I Invited My Boyfriend To My Period Calendar To Save Our Relationship From My Premenstrual Dysmorphic Disorder

My period is worse than other women's, and it turns me into someone I don't recognize.

Selfie of happy couple Rebecca Jane Stokes | Facebook

While for some women PMS means feeling crampy and moody and being all, "I just want to stay home and watch TV and eat candy," mine is more of the "it would be really easy for me to just step directly in front of a bus right now" variety.

Forget bloating. I become legitimately clinically depressed due to a little condition, that medical science, like to call PMDD, i.e., premenstrual dysphoric disorder.


In a nutshell, my period has always sucked. Until I started taking birth control, my periods were so painful they made me throw up. For an added dose of fun, my menstrual cycle was completely irregular, so it was almost impossible for me to predict when the damn thing would arrive to torture me.

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Most people I know do what people normally do when women complain about PMS, i.e., give me well-intended but utterly useless advice.

"Lose weight!"

Yes, because it's so easy for me to lose weight and keep it off, and also that's not already a struggle of the mind, body, and spirit I've been engaged in since I was literally 7 years old. right?


"Try name-of-any-period-tracking-app-calculator-or-calendar-you-can-think-of on your phone!"

See, while I get that those kinds of calendars are helpful for women who have a monthly cycle that runs like clockwork when you're irregular like I am, you'd just drive the little computer brains inside of those apps crazy as they relentlessly hound you. "Did you get it today?... Eight days from now?... Never?!... IDFK what to tell you, babe."

Besides, it's not that I need a friendly reminder on the day my period is expected to start.

I need a bright red warning sign alerting me and those I care about when my period is officially one week away.

For approximately three weeks out of every month, my anxiety and depression are well managed with medication and therapy. Throughout the fourth week, however, everything is terrible. I see myself as a fat, unlovable monster for whom death must surely be the only possible escape.


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I've often wondered whether, if I was finally able to pinpoint when my period was coming next, I might be able to prepare myself in advance, or at the very least remind myself beforehand that no, I am not insane, I'm just one week away from my period, which means this is when I should fully expect my hormones to be unmanageable.

When I grew sufficiently frustrated about this, I finally sought help from my doctor.

She put me on birth control (praise Jesus and feminism and puppies and the Based god), which ratcheted the pain down a notch, and for the first time in my life, my period actually arrives at predictable intervals! I now know that by the time I hit the brown row of pills, I can expect it to start.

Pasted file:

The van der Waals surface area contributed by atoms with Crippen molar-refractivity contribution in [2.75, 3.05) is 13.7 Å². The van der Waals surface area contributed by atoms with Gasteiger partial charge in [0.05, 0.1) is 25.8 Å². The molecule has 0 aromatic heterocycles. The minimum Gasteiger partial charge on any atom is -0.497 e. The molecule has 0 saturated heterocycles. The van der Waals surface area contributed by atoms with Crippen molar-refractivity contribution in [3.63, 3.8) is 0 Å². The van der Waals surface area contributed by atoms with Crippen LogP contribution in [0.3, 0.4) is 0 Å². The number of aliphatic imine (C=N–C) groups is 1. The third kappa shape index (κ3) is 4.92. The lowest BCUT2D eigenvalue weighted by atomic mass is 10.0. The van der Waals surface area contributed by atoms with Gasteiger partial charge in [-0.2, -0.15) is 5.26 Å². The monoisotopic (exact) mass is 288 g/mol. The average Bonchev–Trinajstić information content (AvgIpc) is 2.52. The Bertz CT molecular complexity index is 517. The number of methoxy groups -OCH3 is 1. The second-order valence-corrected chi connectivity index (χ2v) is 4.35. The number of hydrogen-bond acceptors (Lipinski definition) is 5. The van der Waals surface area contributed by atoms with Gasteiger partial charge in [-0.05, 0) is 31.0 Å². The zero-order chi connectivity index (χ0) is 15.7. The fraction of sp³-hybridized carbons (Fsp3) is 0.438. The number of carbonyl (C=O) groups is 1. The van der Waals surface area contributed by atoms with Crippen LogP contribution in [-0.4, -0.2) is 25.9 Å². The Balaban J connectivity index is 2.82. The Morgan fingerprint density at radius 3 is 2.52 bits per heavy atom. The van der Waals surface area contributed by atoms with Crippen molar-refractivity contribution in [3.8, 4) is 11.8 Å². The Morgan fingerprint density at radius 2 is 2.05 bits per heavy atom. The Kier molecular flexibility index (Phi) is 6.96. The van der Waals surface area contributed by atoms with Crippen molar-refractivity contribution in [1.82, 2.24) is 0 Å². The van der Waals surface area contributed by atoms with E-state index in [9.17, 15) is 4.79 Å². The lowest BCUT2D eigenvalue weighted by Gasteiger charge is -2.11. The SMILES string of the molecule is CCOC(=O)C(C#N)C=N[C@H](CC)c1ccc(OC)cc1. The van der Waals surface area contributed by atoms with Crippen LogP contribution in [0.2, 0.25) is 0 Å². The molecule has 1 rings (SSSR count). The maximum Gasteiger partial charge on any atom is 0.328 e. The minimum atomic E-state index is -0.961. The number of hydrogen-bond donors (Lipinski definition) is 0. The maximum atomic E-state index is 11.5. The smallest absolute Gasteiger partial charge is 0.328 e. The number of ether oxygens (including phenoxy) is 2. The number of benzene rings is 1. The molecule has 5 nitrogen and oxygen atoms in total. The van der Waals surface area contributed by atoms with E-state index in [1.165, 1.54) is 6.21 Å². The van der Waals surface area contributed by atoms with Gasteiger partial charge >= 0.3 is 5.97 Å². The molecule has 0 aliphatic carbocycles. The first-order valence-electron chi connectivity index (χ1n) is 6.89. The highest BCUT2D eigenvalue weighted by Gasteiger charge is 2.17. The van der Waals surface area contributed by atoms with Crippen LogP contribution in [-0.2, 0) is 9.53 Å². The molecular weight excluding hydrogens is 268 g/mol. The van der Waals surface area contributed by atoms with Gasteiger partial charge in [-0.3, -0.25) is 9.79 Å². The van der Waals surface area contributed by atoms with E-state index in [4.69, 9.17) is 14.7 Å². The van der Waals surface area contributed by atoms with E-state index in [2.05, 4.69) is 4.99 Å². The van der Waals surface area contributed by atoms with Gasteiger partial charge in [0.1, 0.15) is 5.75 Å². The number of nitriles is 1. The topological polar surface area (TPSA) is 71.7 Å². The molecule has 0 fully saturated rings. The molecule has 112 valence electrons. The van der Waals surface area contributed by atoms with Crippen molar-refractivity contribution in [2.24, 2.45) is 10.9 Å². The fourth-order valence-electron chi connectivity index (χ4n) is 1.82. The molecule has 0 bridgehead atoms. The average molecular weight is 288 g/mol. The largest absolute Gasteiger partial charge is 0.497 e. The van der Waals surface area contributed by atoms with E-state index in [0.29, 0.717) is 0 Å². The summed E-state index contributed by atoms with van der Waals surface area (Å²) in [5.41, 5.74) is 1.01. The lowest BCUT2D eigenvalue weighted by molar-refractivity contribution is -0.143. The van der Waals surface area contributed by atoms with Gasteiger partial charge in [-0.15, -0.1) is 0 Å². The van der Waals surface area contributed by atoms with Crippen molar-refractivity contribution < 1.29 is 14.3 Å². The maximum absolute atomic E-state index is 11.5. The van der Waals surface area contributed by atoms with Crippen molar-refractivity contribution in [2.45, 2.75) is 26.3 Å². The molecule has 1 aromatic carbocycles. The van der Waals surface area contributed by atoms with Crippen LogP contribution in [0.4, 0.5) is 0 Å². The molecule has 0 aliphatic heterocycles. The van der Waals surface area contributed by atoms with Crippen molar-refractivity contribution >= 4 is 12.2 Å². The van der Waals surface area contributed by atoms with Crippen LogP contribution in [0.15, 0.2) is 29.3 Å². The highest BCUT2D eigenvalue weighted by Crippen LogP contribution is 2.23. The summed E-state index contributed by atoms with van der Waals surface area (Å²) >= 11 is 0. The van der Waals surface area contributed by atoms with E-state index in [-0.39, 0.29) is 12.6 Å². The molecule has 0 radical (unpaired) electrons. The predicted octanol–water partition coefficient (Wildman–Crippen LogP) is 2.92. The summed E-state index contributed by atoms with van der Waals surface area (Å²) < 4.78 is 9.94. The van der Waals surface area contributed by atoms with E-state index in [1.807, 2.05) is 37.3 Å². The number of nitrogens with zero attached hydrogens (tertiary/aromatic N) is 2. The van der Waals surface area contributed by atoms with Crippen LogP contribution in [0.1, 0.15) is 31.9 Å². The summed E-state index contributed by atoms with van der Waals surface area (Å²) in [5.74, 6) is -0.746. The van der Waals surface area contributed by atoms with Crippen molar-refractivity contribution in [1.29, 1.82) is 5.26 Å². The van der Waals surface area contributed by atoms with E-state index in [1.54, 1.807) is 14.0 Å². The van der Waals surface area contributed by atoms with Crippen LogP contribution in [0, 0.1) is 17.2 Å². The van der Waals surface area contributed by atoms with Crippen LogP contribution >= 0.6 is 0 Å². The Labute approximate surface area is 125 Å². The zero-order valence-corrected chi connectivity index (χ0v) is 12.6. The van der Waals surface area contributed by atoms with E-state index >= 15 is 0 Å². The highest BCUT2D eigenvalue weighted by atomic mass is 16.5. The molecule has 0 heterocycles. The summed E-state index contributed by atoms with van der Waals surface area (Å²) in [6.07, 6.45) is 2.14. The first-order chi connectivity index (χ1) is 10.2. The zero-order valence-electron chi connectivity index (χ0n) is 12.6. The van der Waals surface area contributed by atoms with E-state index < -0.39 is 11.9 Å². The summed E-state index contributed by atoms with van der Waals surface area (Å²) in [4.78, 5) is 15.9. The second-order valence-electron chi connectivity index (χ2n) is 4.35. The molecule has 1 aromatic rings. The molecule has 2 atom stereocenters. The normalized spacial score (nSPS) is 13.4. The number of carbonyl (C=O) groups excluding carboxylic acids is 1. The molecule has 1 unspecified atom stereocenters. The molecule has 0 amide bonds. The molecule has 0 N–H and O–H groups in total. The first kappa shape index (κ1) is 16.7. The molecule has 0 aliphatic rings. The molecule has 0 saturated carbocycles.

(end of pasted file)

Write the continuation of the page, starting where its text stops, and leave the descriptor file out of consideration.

This still left me with one problem, however. I'm not a particularly observant person, nor is my memory very good.

Yes, I took my pill this morning, but I could not for the life of me tell you which color it was or how many days I have left before my mood change is likely to strike. My period is more regular now, but I still have a hard time remembering when The Darkness (as in the mental state, not the band) is going to overtake me.

Then last month, I decided to do something unbelievably simple.

I looked at my pills, figured out when I'd be a week away from my period, and added a calendar reminder for myself on my phone.

Next, I sent my boyfriend an invitation requesting his presence at the event, which I fittingly titled thusly: "Your Period Is In A Week: You Aren't Going Crazy, Hooray!"


I figured it would be kind of me to include him in this way given that throughout the year and a half we've been together I have been known to have major meltdowns during these times of the month.

And it's not just the meltdowns that are the problem. It's that I typically only realize they are period-related (and not due to some unforgivable behavior on his part) after my PMDD-induced week of irrationality has passed.

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Am I aware that in doing this I am handing him a heavily-armed weapon he could potentially use to undermine anything I say or do during one week of each month? Oh, absolutely.


But guess what? My boyfriend is evolved and he is not a douchebag, so frankly, I am much more interested in the fact that receiving this notification on a monthly basis will provide him with a helpful context that may just serve to keep our relationship from crumbling into ashes.

This first month, at least, it worked like a charm.

I've told my friends about my idea and they've certainly been intrigued. It's one thing to chart your period for yourself, but sharing that info with people in your life really is a novel idea.


If you think it might work for you, I highly recommend that you give it a try.

And if you think it will blow up your relationship and/or drain it of its sexiness, you live your life, boo. 

I'll be over here sipping margaritas and merrily whistling about knowing full well that my current feelings of self-loathing are merely chemically-induced and will be gone in a mere matter of days.

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Rebecca Jane Stokes is an editor, freelance writer, former Senior Staff Writer for YourTango, and the former Senior Editor of Pop Culture at Newsweek. Her bylines have appeared in Fatherly, Gizmodo, Yahoo Life, Jezebel, Apartment Therapy, Bustle, Cosmopolitan, SheKnows, and many others.